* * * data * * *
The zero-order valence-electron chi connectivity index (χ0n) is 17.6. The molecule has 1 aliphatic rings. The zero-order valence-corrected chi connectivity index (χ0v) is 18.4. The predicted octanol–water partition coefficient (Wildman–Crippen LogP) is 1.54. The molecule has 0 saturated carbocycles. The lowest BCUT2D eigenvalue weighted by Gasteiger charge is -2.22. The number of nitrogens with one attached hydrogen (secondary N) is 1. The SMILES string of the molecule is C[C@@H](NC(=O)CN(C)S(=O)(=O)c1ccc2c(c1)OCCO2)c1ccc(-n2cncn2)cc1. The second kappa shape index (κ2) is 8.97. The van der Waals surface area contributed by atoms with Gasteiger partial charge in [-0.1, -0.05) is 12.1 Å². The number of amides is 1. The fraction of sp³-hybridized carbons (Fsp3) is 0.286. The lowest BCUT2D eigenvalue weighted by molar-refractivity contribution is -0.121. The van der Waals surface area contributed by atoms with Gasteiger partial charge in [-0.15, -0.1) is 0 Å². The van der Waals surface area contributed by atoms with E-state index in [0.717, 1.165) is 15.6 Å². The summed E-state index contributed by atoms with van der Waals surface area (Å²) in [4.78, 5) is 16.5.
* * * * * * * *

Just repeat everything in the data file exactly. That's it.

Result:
The zero-order valence-electron chi connectivity index (χ0n) is 17.6. The molecule has 1 aliphatic rings. The zero-order valence-corrected chi connectivity index (χ0v) is 18.4. The predicted octanol–water partition coefficient (Wildman–Crippen LogP) is 1.54. The molecule has 0 saturated carbocycles. The lowest BCUT2D eigenvalue weighted by Gasteiger charge is -2.22. The number of nitrogens with one attached hydrogen (secondary N) is 1. The SMILES string of the molecule is C[C@@H](NC(=O)CN(C)S(=O)(=O)c1ccc2c(c1)OCCO2)c1ccc(-n2cncn2)cc1. The second kappa shape index (κ2) is 8.97. The van der Waals surface area contributed by atoms with Gasteiger partial charge in [-0.1, -0.05) is 12.1 Å². The number of amides is 1. The fraction of sp³-hybridized carbons (Fsp3) is 0.286. The lowest BCUT2D eigenvalue weighted by molar-refractivity contribution is -0.121. The van der Waals surface area contributed by atoms with Gasteiger partial charge in [-0.15, -0.1) is 0 Å². The van der Waals surface area contributed by atoms with E-state index in [0.717, 1.165) is 15.6 Å². The summed E-state index contributed by atoms with van der Waals surface area (Å²) in [4.78, 5) is 16.5.